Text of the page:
# Proton volt= electron volt

1. Apr 7, 2004

### lamp post

is proton volt = electron volt? if yes then why? even if proton is 1840 times massive then electron and eV Is work done in carrying an electron from one potentail difference to another when potentail differnece is 1 V.

2. Apr 7, 2004

### Chen

1eV is a unit of energy. It is said that when an electron is accelerated by a potential difference of 1 volt, it acquires energy of 1eV. The work that is done against an electric field depends only on the field itself and the charge of the particle you are moving, the mass doesn't matter. Since the charges of an electron and a proton are equal, but different in sign, I don't see why |1pV| = |1eV| can't be true. (I use absolute values since the charge of the proton is positive whereas the charge of the electron is negative.)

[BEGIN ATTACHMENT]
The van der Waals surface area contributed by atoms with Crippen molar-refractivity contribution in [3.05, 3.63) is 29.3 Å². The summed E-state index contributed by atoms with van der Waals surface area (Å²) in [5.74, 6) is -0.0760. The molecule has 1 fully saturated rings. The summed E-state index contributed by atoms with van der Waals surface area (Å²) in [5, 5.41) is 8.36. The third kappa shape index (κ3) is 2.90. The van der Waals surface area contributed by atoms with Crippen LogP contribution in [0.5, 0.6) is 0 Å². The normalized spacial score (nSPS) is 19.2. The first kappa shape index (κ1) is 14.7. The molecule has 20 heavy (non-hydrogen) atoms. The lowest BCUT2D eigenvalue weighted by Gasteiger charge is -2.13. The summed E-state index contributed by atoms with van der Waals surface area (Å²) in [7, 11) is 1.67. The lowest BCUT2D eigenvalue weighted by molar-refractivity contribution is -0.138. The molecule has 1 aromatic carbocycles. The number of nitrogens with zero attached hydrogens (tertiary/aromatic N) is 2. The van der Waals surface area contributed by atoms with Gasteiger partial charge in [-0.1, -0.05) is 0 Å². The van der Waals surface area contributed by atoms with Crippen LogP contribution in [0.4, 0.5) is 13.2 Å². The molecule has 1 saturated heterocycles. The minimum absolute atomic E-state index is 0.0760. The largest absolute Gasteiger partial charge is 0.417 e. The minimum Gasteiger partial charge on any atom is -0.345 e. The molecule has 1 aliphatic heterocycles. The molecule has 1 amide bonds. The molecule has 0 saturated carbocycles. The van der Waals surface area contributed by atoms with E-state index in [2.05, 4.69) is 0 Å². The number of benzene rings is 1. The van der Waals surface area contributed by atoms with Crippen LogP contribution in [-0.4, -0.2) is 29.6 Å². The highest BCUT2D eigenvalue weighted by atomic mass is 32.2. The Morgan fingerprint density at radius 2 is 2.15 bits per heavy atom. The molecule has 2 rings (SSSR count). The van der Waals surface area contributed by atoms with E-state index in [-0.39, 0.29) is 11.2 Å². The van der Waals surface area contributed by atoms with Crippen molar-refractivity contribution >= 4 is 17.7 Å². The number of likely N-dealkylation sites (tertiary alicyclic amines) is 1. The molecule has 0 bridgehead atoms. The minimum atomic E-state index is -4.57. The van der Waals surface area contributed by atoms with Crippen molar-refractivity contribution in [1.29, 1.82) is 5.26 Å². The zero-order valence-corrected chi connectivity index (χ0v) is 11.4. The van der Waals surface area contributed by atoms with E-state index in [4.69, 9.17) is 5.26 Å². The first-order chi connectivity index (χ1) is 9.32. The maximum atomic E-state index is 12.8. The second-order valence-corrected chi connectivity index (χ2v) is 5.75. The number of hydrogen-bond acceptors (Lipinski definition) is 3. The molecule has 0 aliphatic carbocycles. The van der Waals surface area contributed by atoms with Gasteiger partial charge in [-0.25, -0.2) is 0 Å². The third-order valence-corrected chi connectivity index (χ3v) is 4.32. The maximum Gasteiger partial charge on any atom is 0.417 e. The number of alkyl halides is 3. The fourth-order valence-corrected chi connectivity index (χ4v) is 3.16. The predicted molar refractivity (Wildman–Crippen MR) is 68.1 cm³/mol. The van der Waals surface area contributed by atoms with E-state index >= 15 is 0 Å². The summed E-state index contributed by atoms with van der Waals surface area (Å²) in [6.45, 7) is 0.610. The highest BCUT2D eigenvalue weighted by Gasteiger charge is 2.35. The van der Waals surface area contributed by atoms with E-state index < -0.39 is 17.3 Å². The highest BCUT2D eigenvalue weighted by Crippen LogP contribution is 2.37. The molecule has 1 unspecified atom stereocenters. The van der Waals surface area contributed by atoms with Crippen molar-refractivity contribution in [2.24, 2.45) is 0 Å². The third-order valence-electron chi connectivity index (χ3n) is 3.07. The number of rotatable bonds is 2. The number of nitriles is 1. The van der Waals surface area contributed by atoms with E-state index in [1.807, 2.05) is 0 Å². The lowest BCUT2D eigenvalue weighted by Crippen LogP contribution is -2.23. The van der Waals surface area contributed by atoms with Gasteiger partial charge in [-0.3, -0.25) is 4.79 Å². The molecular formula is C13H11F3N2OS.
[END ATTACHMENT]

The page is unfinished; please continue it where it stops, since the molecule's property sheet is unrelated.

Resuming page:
3. Apr 7, 2004

### ZapperZ

Staff Emeritus
You are correct. Since both electron and proton have the identical amount of charge (except for the sign), an electron and a proton in a 1 V potential will gain 1 eV of KINETIC ENERGY. And that's the key here. The proton will NOT gain the same velocity as the electron, but since it is more massive, it doesn't have to for it to have the identical kinetic energy as the electron.

Zz.

4. Apr 7, 2004

### chroot

Staff Emeritus
Think of the 'e' in eV as standing for the electronic charge, e, not the electron itself.

- Warren